Common Sleep Myths, Part II
Continued from Part I.
10. Hitting snooze in the morning will help you get more rest
Yes, pushing this snooze button is incredibly satisfying at that moment, but contrary to popular sleep myths that say otherwise, it really doesn't help you get some sleep. Delaying getting up after the alarm rings will actually make you feel more tired. It wakes you up from your sleep cycle every time you fall asleep again, which makes you feel groggier. In the long run, the habit of snoozing will affect your ability to sleep deeply and get the rest you need.
11. The best sleep is before midnight
As Benjamin Franklin says, “Early to bed and early to rise, makes a man healthy, wealthy, and wise”. This understanding has many supporters, but it is not necessarily true for all. If you find that 1 am. or even later is the time that you think is best suited to sleep, there is nothing wrong with trusting yourself. Most importantly, people sleep according to the clock of their own body, lying down when they feel sleepy. For some people, this means going to bed at midnight, or later, and if they try to sleep earlier, they will not sleep well.
12. Sleeping more than eight hours is too much
Again, it depends on what kind of person you are and how much sleep your body needs. Any other items of information are probably part of many sleep myths. The need for sleep is strictly individual and some normal healthy adults are best able to handle nine hours per night. Anything less than the amount of sleep you need can lead to disturbed mood, driving and cognitive abilities. To combat mental acuity, you can always try playing any of the games that have been proven to make you smarter.
13. You should be getting at least eight hours of sleep per night
Of course, the opposite is also true. If you are a person who functions well and is in top shape with only 4-5 hours of sleep, good for you. A number of new studies have found that 7 hours may actually be the optimal bedtime. So stop worrying if you don't sleep for eight hours every night.
14. You need an alarm clock In fact, if you use an alarm, you may not be sleeping properly.
Someone who gets exactly the right amount of sleep usually wakes up alone without the need for an alarm. It is not natural and has a potentially damaging effect. If you woke up to an alarm, you didn't get enough sleep. You can move your bedtime early or wake up gradually later until you wake up alone. So wake up from the light of day.
15. Watching TV before going to bed lets you unwind
Television actually activates the mind and keeps you awake. Exposure to the blue light on the screen can disrupt a person's natural circadian rhythm and make it difficult for both falling asleep and staying asleep. Instead, you may feel energized by the increase in endorphins. It's the same with computers and e-books. In one study, participants reading an e-book took longer to fall asleep and were less sleepy with reduced alertness the next day than when reading a real book. You will also want to avoid staring at your phone for the same reason.
16. Exposure to light is irrelevant
Like the effect tv and computer screens have on circadian rhythms, so is the light in your home. It is best to be in low light for an hour or more before going to bed. It is also important to get bright light in the morning for 30 minutes, as well as every few hours throughout the day.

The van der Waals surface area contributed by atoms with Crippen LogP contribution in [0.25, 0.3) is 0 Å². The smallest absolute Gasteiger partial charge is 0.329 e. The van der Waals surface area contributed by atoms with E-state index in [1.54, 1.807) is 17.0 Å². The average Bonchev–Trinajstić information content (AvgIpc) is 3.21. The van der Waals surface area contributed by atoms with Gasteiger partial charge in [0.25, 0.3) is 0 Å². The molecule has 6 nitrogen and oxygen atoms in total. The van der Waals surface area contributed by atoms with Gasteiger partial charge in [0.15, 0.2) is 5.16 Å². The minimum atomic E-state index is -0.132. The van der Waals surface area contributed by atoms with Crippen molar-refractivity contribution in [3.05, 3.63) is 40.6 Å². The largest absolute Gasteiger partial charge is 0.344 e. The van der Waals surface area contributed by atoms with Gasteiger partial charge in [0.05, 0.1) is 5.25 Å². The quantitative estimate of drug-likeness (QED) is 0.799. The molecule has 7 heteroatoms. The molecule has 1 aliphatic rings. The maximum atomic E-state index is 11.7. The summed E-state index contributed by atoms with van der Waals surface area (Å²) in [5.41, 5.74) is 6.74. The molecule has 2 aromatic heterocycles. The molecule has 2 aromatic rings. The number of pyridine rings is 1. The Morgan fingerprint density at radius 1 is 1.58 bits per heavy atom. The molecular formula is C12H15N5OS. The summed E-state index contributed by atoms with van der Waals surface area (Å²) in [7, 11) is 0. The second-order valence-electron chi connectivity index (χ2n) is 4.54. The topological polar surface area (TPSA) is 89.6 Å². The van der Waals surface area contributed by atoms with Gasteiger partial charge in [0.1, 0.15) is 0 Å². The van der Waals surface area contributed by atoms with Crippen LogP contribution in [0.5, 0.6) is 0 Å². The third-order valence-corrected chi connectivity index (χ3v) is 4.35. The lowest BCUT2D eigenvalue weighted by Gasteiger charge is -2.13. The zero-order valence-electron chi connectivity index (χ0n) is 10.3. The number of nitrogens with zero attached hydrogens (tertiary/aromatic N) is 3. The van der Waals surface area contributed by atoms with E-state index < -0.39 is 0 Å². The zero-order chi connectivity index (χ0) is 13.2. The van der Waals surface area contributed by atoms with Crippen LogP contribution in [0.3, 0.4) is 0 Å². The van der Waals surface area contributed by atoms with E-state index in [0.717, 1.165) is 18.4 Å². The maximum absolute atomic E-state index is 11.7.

17. Bedtime is more important than getting up
While consistency and routine are an important part of effective sleep habits, contrary to some myths you may have heard, bedtime is actually less important than the time you wake up. Waking time is the basis of your biological clock. So if you wake up early at 6:30 during the week, you have to wake up at the same time on weekends as well. The other thing is that many times people go to bed early because they are exhausted, and this can also affect the circadian rhythm.
18. Tiring yourself out is a good way to get you to sleep
While regular exercise is a key part of a healthy lifestyle and will help you sleep well on a regular basis, intense workouts before bedtime are a myth you should forget. In fact, going to bed often doesn't make you tired. It is recommended that you exercise at least four hours before you go to bed.
19. Spicy foods cause nightmares
Your friends were probably joking at some point about how much of a terrible dream they had after a heavy dinner. If they had nightmares, they probably weren't caused due to the hot peppers. This is just one of many myths about sleep. The truth is that there has never been a study that has proven a link between spicy food and nightmares. It is more likely that eating these foods at bedtime will just upset your stomach.
20. Food has little effect on sleep habits
Although what you eat may not create nightmares, it does not mean that it has no effect on your sleep behavior. Studies examining the effect of calcium deficiency on insomnia have found that high-nutrient vegetables can be a natural key to improving sleep quality. The lettuce, which contains high levels of potassium required for a healthy nervous system, is a high producer of calcium and magnesium (the key ingredients for keeping the body asleep for a long time). Kiwi is another food that is known to improve sleep quality for insomnia sufferers. They fall asleep faster, sleep longer, and have a more restful and rejuvenating sleep.
21. The most important thing is how long you sleep
In fact, the hours you sleep are much less important than the quality of sleep you get as a whole. Studies have found that interrupted sleep is worse for positive mood than shorter sleep, debunking one of the most common sleep myths. Melatonin is a hormone produced naturally by the body that makes us feel drowsy and keeps us asleep. It's called "Dracula's hormone" because it only goes out at night - that's why it's best to turn off the lights a few hours before going to bed and turn off the electronics.